Our current economic system is on its head. Money has become an end in itself rather than a means for what really counts: a good life for all. Christian Felber, author of "Change everything: Creating an Economy for the Common Good" and co-founder of the Economy for the Common Good movement
Our vision is to live well in a world in which the economy is aligned with ethical values
In all areas of society, the Economy for the Common Good contributes to a culture of good living in a peaceful and sustainable civilization. Living together in the common good society is characterized by human coexistence, a high degree of trust and appreciation, strong social cohesion, manageable structures and fundamental rights. Together with sovereign democracy, the common good society offers citizens the right framework to:
- interact with each other with tolerance and mutual respect for diversity and diverse lifestyles;
- define their personal values, set their individual goals, find their identity and develop their full potential;
- allow their talents and skills to evolve and, in this way, help them contribute to the common good in a meaningful and cooperative manner;
- actively engage in politics, making democratic decisions and thus helping shape their own future.
The economy serves the common good and no longer simply the accumulation of money and capital. Inequalities in income, wealth and power are kept to a minimum. Consumption of natural resources remains within the regenerative capacity of natural ecosystems and planetary boundaries. Current and future generations enjoy equal opportunities.
Creative business activity leads to innovative solutions for the common good. It develops in different types organizations within reasonable sizes. The companies cooperate intelligently and contribute to resilient structures. Common good balance sheets illustrate to what degree they contribute to the general welfare and environmental sustainability. Taxes, tariffs, loans, public procurement and business development are aimed at strengthening the common good. As a result, socially responsible, sustainable companies have an advantage on the market.
Living in dignity is possible for all people in a common good economy. Work is meaningful and takes place in a multitude of arenas such as private businesses, publicly-owned enterprises, cooperatives, the commons, at home and in volunteer services. There is sufficient time and space for family, children, friends and the elderly as well as for leisure, culture and personal development. Positive and meaningful relationships and a sense of community are paramount.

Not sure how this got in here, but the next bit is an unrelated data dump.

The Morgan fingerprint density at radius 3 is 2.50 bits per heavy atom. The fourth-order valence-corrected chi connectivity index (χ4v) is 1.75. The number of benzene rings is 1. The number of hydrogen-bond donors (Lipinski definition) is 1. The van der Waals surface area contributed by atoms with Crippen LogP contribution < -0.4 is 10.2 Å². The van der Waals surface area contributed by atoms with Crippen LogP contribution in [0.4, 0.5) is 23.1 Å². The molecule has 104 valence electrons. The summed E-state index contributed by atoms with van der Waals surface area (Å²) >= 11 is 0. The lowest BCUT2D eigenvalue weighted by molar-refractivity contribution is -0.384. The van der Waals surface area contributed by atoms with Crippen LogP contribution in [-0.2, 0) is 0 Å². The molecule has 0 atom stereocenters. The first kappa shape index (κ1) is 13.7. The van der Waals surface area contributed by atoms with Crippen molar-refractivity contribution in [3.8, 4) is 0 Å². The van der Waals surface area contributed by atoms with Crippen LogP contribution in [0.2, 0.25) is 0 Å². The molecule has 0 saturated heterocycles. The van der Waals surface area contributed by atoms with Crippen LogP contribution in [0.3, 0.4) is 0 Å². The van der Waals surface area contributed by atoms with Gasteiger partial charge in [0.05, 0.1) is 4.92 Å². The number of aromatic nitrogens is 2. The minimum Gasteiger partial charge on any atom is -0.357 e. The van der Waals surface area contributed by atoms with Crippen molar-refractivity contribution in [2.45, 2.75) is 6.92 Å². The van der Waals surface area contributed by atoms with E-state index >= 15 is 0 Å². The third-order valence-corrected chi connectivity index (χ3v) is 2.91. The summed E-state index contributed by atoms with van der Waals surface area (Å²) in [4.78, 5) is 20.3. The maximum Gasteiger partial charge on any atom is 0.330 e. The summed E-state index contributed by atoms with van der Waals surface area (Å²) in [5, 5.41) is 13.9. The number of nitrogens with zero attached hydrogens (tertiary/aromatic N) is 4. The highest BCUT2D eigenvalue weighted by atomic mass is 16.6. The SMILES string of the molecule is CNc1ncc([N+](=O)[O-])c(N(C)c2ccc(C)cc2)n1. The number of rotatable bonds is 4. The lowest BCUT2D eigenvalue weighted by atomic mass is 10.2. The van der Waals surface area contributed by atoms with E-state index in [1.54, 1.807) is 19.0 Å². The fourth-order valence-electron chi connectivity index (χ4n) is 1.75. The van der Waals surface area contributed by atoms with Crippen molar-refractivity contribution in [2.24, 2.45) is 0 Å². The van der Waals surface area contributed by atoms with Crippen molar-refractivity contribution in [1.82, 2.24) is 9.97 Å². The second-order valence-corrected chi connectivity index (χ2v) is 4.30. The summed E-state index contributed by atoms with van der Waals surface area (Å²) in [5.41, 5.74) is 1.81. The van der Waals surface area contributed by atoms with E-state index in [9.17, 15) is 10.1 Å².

Agriculture creates diverse cultural landscapes and preserves the natural basis of life. It promotes soil fertility and biodiversity. Animals are respected and not reduced to the function of supplying food for humans. Fish for consumption come from local sources. Rivers are suitable for bathing and have the quality of drinking water. Oceans are clear. Rural towns are revitalized and cities are greener and provide a high quality of life.
Countries will enjoy a balanced trade balance within an ethical world trade framework. There is a global court for human rights, merger control, financial supervision and tax authorities. The transfer of capital is linked to tax cooperation. The international monopoly on the use of physical force lies within a reformed and democratized United Nations. The time of war has come to an end.
Freedom takes on a deeper meaning. Not only can people shape their own lives, but also collectively design the economic, financial and commercial order. Personal, inner development receives the same attention as the outer environment. People are freed from the unhealthy compulsion to constantly consume, accumulate capital and grow economically. Our relationship with the earth is healthy as is the earth itself. The joy of life appears everywhere - a great dance ensues!